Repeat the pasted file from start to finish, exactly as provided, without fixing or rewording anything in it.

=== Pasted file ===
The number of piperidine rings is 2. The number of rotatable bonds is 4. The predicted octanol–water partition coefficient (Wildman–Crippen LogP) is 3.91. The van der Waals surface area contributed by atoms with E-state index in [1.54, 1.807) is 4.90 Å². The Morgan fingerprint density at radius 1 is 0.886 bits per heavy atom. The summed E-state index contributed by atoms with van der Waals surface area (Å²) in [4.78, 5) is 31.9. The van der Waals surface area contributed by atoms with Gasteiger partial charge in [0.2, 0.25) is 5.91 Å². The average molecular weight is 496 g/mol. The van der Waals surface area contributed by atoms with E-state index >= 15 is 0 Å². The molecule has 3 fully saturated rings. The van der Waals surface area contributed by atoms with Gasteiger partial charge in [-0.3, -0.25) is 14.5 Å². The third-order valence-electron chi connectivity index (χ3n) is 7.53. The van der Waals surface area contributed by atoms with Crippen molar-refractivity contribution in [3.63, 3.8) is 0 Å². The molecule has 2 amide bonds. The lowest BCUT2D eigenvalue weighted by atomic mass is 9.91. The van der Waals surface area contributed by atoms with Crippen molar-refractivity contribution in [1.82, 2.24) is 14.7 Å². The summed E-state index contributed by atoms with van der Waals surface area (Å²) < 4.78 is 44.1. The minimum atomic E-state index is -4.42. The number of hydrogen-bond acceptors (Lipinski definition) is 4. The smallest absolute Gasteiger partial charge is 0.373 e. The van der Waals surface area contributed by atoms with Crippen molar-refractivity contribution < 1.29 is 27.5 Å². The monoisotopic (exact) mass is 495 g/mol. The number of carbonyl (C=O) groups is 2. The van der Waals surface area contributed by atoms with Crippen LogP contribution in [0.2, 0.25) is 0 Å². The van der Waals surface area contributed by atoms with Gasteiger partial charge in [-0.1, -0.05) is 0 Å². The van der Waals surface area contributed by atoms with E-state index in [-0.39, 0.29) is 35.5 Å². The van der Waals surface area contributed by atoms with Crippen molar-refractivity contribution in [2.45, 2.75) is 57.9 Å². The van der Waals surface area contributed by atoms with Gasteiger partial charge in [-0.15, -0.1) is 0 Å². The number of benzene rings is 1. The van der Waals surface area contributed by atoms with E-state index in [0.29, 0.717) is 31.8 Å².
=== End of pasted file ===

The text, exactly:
The number of piperidine rings is 2. The number of rotatable bonds is 4. The predicted octanol–water partition coefficient (Wildman–Crippen LogP) is 3.91. The van der Waals surface area contributed by atoms with E-state index in [1.54, 1.807) is 4.90 Å². The Morgan fingerprint density at radius 1 is 0.886 bits per heavy atom. The summed E-state index contributed by atoms with van der Waals surface area (Å²) in [4.78, 5) is 31.9. The van der Waals surface area contributed by atoms with Gasteiger partial charge in [0.2, 0.25) is 5.91 Å². The average molecular weight is 496 g/mol. The van der Waals surface area contributed by atoms with E-state index >= 15 is 0 Å². The molecule has 3 fully saturated rings. The van der Waals surface area contributed by atoms with Gasteiger partial charge in [-0.3, -0.25) is 14.5 Å². The third-order valence-electron chi connectivity index (χ3n) is 7.53. The van der Waals surface area contributed by atoms with Crippen molar-refractivity contribution in [3.63, 3.8) is 0 Å². The molecule has 2 amide bonds. The lowest BCUT2D eigenvalue weighted by atomic mass is 9.91. The van der Waals surface area contributed by atoms with Crippen molar-refractivity contribution in [1.82, 2.24) is 14.7 Å². The summed E-state index contributed by atoms with van der Waals surface area (Å²) < 4.78 is 44.1. The minimum atomic E-state index is -4.42. The number of hydrogen-bond acceptors (Lipinski definition) is 4. The smallest absolute Gasteiger partial charge is 0.373 e. The van der Waals surface area contributed by atoms with Crippen molar-refractivity contribution < 1.29 is 27.5 Å². The monoisotopic (exact) mass is 495 g/mol. The number of carbonyl (C=O) groups is 2. The van der Waals surface area contributed by atoms with Crippen LogP contribution in [0.2, 0.25) is 0 Å². The van der Waals surface area contributed by atoms with Gasteiger partial charge in [-0.1, -0.05) is 0 Å². The van der Waals surface area contributed by atoms with E-state index in [-0.39, 0.29) is 35.5 Å². The van der Waals surface area contributed by atoms with Crippen molar-refractivity contribution in [2.45, 2.75) is 57.9 Å². The van der Waals surface area contributed by atoms with Gasteiger partial charge in [-0.15, -0.1) is 0 Å². The number of benzene rings is 1. The van der Waals surface area contributed by atoms with E-state index in [0.29, 0.717) is 31.8 Å².